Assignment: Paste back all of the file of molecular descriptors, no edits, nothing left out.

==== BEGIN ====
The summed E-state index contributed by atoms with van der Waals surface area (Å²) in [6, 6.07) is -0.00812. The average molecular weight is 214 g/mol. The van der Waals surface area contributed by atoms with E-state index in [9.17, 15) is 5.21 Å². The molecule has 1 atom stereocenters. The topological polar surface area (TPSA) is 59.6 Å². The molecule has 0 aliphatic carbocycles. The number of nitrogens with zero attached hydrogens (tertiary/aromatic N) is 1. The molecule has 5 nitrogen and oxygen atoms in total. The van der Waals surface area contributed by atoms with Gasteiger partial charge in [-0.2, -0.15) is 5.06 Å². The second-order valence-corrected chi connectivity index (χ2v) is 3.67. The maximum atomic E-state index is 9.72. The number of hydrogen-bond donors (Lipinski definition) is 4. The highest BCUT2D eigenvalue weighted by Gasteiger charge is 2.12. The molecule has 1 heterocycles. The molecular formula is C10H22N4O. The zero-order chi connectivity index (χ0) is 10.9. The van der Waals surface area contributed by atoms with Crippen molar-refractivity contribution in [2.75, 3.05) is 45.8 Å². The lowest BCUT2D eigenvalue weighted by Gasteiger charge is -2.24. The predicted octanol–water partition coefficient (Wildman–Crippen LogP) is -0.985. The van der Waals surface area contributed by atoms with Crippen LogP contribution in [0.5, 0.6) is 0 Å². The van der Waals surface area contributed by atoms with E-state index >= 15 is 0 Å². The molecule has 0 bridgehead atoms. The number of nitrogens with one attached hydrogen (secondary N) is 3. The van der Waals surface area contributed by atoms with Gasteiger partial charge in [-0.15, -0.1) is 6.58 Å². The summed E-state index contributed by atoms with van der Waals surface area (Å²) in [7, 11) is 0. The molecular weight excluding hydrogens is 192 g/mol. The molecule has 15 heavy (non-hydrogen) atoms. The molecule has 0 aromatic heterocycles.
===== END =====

The summed E-state index contributed by atoms with van der Waals surface area (Å²) in [6, 6.07) is -0.00812. The average molecular weight is 214 g/mol. The van der Waals surface area contributed by atoms with E-state index in [9.17, 15) is 5.21 Å². The molecule has 1 atom stereocenters. The topological polar surface area (TPSA) is 59.6 Å². The molecule has 0 aliphatic carbocycles. The number of nitrogens with zero attached hydrogens (tertiary/aromatic N) is 1. The molecule has 5 nitrogen and oxygen atoms in total. The van der Waals surface area contributed by atoms with Gasteiger partial charge in [-0.2, -0.15) is 5.06 Å². The second-order valence-corrected chi connectivity index (χ2v) is 3.67. The maximum atomic E-state index is 9.72. The number of hydrogen-bond donors (Lipinski definition) is 4. The highest BCUT2D eigenvalue weighted by Gasteiger charge is 2.12. The molecule has 1 heterocycles. The molecular formula is C10H22N4O. The zero-order chi connectivity index (χ0) is 10.9. The van der Waals surface area contributed by atoms with Crippen molar-refractivity contribution in [2.75, 3.05) is 45.8 Å². The lowest BCUT2D eigenvalue weighted by Gasteiger charge is -2.24. The predicted octanol–water partition coefficient (Wildman–Crippen LogP) is -0.985. The van der Waals surface area contributed by atoms with Crippen LogP contribution in [0.5, 0.6) is 0 Å². The van der Waals surface area contributed by atoms with E-state index >= 15 is 0 Å². The molecule has 0 bridgehead atoms. The number of nitrogens with one attached hydrogen (secondary N) is 3. The van der Waals surface area contributed by atoms with Gasteiger partial charge in [-0.15, -0.1) is 6.58 Å². The summed E-state index contributed by atoms with van der Waals surface area (Å²) in [7, 11) is 0. The molecular weight excluding hydrogens is 192 g/mol. The molecule has 15 heavy (non-hydrogen) atoms. The molecule has 0 aromatic heterocycles.